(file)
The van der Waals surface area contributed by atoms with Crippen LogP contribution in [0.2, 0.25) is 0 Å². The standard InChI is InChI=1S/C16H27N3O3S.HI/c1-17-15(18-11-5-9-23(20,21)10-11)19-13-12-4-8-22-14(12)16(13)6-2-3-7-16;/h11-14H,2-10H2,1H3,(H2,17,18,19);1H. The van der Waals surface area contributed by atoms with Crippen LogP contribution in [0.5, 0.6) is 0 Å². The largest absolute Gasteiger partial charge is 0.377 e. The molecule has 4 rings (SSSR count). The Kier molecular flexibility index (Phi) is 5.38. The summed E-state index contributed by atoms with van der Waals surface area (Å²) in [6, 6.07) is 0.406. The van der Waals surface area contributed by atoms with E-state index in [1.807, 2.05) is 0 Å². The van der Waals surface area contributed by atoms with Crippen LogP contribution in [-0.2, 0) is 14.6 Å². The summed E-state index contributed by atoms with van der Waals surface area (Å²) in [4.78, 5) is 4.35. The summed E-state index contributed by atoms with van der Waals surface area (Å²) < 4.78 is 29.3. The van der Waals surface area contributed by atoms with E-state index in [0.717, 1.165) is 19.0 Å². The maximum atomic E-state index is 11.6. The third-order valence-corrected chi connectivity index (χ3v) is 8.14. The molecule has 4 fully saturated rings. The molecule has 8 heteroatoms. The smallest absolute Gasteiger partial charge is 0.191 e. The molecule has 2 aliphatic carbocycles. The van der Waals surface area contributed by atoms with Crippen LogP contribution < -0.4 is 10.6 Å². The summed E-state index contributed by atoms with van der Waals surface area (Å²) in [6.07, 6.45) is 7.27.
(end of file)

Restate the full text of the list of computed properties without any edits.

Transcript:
The van der Waals surface area contributed by atoms with Crippen LogP contribution in [0.2, 0.25) is 0 Å². The standard InChI is InChI=1S/C16H27N3O3S.HI/c1-17-15(18-11-5-9-23(20,21)10-11)19-13-12-4-8-22-14(12)16(13)6-2-3-7-16;/h11-14H,2-10H2,1H3,(H2,17,18,19);1H. The van der Waals surface area contributed by atoms with Crippen LogP contribution in [0.5, 0.6) is 0 Å². The largest absolute Gasteiger partial charge is 0.377 e. The molecule has 4 rings (SSSR count). The Kier molecular flexibility index (Phi) is 5.38. The summed E-state index contributed by atoms with van der Waals surface area (Å²) in [6, 6.07) is 0.406. The van der Waals surface area contributed by atoms with E-state index in [1.807, 2.05) is 0 Å². The van der Waals surface area contributed by atoms with Crippen LogP contribution in [-0.2, 0) is 14.6 Å². The summed E-state index contributed by atoms with van der Waals surface area (Å²) in [4.78, 5) is 4.35. The summed E-state index contributed by atoms with van der Waals surface area (Å²) < 4.78 is 29.3. The van der Waals surface area contributed by atoms with E-state index in [0.717, 1.165) is 19.0 Å². The maximum atomic E-state index is 11.6. The third-order valence-corrected chi connectivity index (χ3v) is 8.14. The molecule has 4 fully saturated rings. The molecule has 8 heteroatoms. The smallest absolute Gasteiger partial charge is 0.191 e. The molecule has 2 aliphatic carbocycles. The van der Waals surface area contributed by atoms with Crippen LogP contribution < -0.4 is 10.6 Å². The summed E-state index contributed by atoms with van der Waals surface area (Å²) in [6.07, 6.45) is 7.27.